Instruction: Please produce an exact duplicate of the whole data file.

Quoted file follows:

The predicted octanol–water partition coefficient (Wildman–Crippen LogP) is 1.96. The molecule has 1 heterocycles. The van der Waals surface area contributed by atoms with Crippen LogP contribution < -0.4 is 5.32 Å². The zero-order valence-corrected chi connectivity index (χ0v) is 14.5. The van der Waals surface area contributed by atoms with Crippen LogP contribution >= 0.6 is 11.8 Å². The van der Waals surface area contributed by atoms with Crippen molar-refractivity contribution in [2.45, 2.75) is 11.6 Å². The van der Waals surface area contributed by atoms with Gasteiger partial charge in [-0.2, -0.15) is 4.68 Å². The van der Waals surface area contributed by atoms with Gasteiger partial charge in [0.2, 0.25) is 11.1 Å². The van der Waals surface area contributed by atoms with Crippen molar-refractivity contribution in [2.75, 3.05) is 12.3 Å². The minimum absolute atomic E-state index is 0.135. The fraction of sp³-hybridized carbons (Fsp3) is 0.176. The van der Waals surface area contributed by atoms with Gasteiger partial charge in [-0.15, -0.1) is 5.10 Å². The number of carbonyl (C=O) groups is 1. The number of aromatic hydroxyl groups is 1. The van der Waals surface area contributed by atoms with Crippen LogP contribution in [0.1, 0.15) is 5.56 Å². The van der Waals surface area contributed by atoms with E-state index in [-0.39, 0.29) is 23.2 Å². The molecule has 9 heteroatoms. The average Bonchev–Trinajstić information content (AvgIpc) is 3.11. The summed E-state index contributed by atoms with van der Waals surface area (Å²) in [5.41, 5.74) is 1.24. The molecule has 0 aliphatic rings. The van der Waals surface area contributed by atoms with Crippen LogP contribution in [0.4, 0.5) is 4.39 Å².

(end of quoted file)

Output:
The predicted octanol–water partition coefficient (Wildman–Crippen LogP) is 1.96. The molecule has 1 heterocycles. The van der Waals surface area contributed by atoms with Crippen LogP contribution < -0.4 is 5.32 Å². The zero-order valence-corrected chi connectivity index (χ0v) is 14.5. The van der Waals surface area contributed by atoms with Crippen LogP contribution >= 0.6 is 11.8 Å². The van der Waals surface area contributed by atoms with Crippen molar-refractivity contribution in [2.45, 2.75) is 11.6 Å². The van der Waals surface area contributed by atoms with Gasteiger partial charge in [-0.2, -0.15) is 4.68 Å². The van der Waals surface area contributed by atoms with Gasteiger partial charge in [0.2, 0.25) is 11.1 Å². The van der Waals surface area contributed by atoms with Crippen molar-refractivity contribution in [2.75, 3.05) is 12.3 Å². The minimum absolute atomic E-state index is 0.135. The fraction of sp³-hybridized carbons (Fsp3) is 0.176. The van der Waals surface area contributed by atoms with Gasteiger partial charge in [-0.15, -0.1) is 5.10 Å². The number of carbonyl (C=O) groups is 1. The number of aromatic hydroxyl groups is 1. The van der Waals surface area contributed by atoms with Crippen LogP contribution in [0.1, 0.15) is 5.56 Å². The van der Waals surface area contributed by atoms with E-state index in [-0.39, 0.29) is 23.2 Å². The molecule has 9 heteroatoms. The average Bonchev–Trinajstić information content (AvgIpc) is 3.11. The summed E-state index contributed by atoms with van der Waals surface area (Å²) in [5.41, 5.74) is 1.24. The molecule has 0 aliphatic rings. The van der Waals surface area contributed by atoms with Crippen LogP contribution in [0.4, 0.5) is 4.39 Å².